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Author Topic: Suggest Questions for our interview w/ David Allen (Getting Things Done Author)  (Read 5731 times)

mouser

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We have some great news.

We will be conducting an interview with David Allen, the author of "Getting Things Done", for our next podcast.

Do you have questions you'd like us to ask him, about GTD or time management in general?

nudone

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from his experience, how long does it usually take before someone quits using GTD methods - or any self-motivation techniques?

does he find/believe that his methods are maintained for longer?

what does he advise for sticking to GTD and how to get back into it when your realise you've given up using the techniques?

does he have much interest in people that do give up - does he consider it their own fault or is it something more intrinsic to human nature?

momonan

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I understand he does coaching, too.  In his experience, what types of people are most likely to

1,  become interested in the GTD method?
2.  benefit from the GTD method?
3.  stick to the GTD method?

Some examples of "types of people," to get you started:

1.  people who are already naturally organized / people who are chronically disorganized
2.  people who have no control over their work environment / people who are self-employed
3.  people who go to an office every day / people who work at home
4.  people who work for a living / people who are either retired or do not work, but have many responsibilities or projects, or both.
5.  younger people / older people
6.  business people / creative artists
7.  like working with computers / hate working with computers
When you can't be a good example, then you'll just have to be a horrible warning - Catherine Aird

momonan

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What is the single greatest obstacle people encounter that prevents them from doing the things that matter most to them?

Some examples, if he needs prodding:

1.  Not enough time?
2.  Outside forces or responsibilities?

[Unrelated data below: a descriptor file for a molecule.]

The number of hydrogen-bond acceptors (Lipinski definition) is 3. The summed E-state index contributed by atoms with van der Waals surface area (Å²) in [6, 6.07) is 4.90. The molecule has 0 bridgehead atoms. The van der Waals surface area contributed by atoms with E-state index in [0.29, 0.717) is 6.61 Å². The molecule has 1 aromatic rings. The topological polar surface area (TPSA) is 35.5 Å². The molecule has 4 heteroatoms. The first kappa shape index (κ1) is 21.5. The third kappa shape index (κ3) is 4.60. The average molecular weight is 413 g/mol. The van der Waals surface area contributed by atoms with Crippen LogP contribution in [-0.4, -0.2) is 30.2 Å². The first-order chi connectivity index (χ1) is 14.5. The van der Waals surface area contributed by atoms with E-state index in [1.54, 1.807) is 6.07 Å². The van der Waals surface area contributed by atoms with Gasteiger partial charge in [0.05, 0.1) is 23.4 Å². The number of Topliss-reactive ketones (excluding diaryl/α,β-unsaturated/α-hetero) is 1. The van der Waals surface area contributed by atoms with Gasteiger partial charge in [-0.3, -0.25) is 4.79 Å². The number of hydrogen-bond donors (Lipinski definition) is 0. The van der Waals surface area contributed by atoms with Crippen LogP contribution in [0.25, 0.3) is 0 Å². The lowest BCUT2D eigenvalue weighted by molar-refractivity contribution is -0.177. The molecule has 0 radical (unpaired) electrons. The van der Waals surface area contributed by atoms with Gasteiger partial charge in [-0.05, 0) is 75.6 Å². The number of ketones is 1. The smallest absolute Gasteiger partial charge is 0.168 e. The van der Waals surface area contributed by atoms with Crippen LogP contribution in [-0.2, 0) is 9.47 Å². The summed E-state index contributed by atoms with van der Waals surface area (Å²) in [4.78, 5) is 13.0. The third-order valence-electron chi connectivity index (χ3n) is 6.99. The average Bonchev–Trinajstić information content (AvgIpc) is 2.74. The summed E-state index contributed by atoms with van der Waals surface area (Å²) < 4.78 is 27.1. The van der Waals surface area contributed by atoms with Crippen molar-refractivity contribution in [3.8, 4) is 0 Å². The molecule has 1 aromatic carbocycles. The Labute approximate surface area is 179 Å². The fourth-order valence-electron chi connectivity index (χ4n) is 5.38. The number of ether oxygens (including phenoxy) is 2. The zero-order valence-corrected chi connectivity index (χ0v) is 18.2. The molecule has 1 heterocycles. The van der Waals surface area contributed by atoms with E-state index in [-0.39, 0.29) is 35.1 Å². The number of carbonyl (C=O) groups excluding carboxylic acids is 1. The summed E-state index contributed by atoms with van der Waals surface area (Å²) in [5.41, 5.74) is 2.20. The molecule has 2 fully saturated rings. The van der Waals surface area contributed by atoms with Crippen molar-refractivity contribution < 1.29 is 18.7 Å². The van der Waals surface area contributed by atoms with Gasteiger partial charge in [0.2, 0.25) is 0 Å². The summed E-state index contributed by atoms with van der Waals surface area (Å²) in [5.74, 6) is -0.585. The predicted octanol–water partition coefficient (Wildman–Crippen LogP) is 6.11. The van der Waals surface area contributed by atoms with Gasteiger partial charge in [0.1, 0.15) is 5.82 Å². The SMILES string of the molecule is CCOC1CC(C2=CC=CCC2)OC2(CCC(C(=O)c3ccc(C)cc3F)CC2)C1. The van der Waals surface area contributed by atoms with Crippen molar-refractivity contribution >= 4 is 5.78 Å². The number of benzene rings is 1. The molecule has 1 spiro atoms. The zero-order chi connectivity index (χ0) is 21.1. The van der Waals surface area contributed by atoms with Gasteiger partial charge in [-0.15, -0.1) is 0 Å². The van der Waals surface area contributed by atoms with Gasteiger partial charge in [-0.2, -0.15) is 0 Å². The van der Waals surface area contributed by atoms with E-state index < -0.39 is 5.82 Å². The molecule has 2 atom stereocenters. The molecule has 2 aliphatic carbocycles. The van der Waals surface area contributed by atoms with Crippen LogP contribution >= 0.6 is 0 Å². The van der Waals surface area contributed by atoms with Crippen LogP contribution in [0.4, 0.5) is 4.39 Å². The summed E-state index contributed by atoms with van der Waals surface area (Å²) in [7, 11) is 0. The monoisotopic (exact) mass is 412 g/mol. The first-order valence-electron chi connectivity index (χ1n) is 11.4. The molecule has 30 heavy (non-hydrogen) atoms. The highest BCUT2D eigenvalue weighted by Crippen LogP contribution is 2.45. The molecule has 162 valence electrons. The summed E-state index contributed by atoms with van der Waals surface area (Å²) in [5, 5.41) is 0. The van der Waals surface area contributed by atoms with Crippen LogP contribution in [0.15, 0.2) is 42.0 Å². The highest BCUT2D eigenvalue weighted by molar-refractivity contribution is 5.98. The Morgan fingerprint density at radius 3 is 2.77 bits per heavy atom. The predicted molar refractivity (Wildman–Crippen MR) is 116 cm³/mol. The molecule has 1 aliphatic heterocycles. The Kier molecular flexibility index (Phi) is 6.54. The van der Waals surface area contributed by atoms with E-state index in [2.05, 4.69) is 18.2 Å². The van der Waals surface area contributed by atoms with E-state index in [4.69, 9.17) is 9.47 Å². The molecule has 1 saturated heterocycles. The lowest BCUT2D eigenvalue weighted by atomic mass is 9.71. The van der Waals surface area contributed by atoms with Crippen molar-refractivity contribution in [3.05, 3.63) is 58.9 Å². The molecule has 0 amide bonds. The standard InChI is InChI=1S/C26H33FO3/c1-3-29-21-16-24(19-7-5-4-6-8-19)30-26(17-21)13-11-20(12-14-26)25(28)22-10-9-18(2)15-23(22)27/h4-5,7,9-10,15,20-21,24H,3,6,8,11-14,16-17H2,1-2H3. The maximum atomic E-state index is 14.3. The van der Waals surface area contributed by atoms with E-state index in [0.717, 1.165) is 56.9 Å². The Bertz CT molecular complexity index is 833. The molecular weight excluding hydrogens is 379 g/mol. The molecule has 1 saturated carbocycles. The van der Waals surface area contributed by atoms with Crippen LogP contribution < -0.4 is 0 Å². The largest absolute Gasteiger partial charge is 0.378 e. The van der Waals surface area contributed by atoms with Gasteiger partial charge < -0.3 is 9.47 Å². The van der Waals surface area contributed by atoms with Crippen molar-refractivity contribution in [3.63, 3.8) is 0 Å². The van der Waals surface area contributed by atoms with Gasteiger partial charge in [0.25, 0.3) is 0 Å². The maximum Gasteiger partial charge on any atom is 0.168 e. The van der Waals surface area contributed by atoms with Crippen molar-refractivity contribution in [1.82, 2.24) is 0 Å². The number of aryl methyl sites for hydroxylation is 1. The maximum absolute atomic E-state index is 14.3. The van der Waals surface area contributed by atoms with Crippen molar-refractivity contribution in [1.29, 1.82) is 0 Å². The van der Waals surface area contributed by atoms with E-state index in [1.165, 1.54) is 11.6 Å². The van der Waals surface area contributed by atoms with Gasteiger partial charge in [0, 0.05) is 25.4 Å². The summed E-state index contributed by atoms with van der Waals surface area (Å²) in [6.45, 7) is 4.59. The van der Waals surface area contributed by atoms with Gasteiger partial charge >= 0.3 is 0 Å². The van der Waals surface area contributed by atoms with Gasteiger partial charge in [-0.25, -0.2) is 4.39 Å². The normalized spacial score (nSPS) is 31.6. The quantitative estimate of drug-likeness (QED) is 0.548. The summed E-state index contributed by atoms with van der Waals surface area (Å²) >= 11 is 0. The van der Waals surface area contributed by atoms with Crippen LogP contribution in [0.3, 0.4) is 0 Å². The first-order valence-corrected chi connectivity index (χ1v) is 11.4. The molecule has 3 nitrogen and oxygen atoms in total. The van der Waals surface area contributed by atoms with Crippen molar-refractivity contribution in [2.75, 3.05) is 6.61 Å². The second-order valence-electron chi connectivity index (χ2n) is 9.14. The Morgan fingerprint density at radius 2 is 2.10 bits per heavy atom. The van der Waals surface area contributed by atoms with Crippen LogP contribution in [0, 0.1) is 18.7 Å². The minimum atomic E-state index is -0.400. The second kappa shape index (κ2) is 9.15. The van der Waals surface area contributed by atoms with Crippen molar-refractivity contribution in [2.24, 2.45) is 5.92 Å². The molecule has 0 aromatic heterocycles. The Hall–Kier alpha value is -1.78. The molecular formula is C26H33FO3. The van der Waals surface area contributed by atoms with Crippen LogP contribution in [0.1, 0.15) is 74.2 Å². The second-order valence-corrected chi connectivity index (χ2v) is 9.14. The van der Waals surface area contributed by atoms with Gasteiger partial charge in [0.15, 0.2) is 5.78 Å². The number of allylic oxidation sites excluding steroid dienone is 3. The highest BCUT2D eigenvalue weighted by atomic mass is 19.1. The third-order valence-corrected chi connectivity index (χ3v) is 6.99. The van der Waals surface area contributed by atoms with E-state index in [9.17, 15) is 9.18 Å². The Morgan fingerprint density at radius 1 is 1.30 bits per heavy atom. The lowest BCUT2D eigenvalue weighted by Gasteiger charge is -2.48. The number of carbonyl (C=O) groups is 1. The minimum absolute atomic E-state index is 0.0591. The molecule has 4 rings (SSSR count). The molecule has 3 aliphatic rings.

2.  Don't know how to do the thing that matters most?
3.  Failure (or inability) to define what matter most?
4.  Deceiving themselves about what matters most?
When you can't be a good example, then you'll just have to be a horrible warning - Catherine Aird

momonan

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Here are some questions going to the broader purpose of what we want to do:

1.  In a system, like GTD, that focuses so much on random thoughts put into a "TODO" format, what do you recommend a person do to make sure he/she is concentrating enough time and energy on the things that are really important for quality of life?

I'm thinking things like family, relationships, health, giving back to community, affecting the larger world.


2.  Is the GTD system compatible with the "First Things First" principles of Stephen Covey?  If so, can he explain how?

3.  Does he have any suggestions, within the GTD system, for ways we can stay focused on the things that matter most to us -- rather than just the things we have to do, or the things that happen to pop into our minds that we might want to do?
When you can't be a good example, then you'll just have to be a horrible warning - Catherine Aird

Arjen

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1.  [..] what do you recommend a person do to make sure he/she is concentrating enough time and energy on the things that are really important for quality of life?

2.  Is the GTD system compatible with the "First Things First" principles of Stephen Covey?  If so, can he explain how?

3.  Does he have any suggestions [..] for ways we can stay focused on the things that matter most to us?

I second these questions!

Great to hear you'll be interviewing David Allen; any idea when?

Since we're doing this experiment to work out our own "system" that works best for us, it would be interesting to hear if David Allen has any tips, ideas or suggestions to guide us in this process.

Arjen.

tomos

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1.  In a system, like GTD, that focuses so much on random thoughts put into a "TODO" format, what do you recommend a person do to make sure he/she is concentrating enough time and energy on the things that are really important for quality of life?

A variation on No. 1

1.  In a system, like GTD, that focuses so much on random thoughts put into a "TODO" format, what do you recommend a person do to make sure he/she is concentrating enough time and energy on the really important work things -
i.e.
you're getting the "little" things done, but you're not spending enough time on that (boring) WORK* that you're actually getting paid for.

*in my case "drawing" - it's not always boring but by god is it really boring when it is! - it could be anything, but when you're getting paid for that "Thing" & you're not getting it done you're in trouble.
I guess I'm thinking along the lines of self-motivation/discipline .... 
Tom

mouser

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great suggestions!

mouser

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The interview has now been conducted.  We've got 1hr 17min worth of raw audio to edit down to a reasonable size.  This month's podcast will consist solely of this interview.

urlwolf

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wow. Congrats.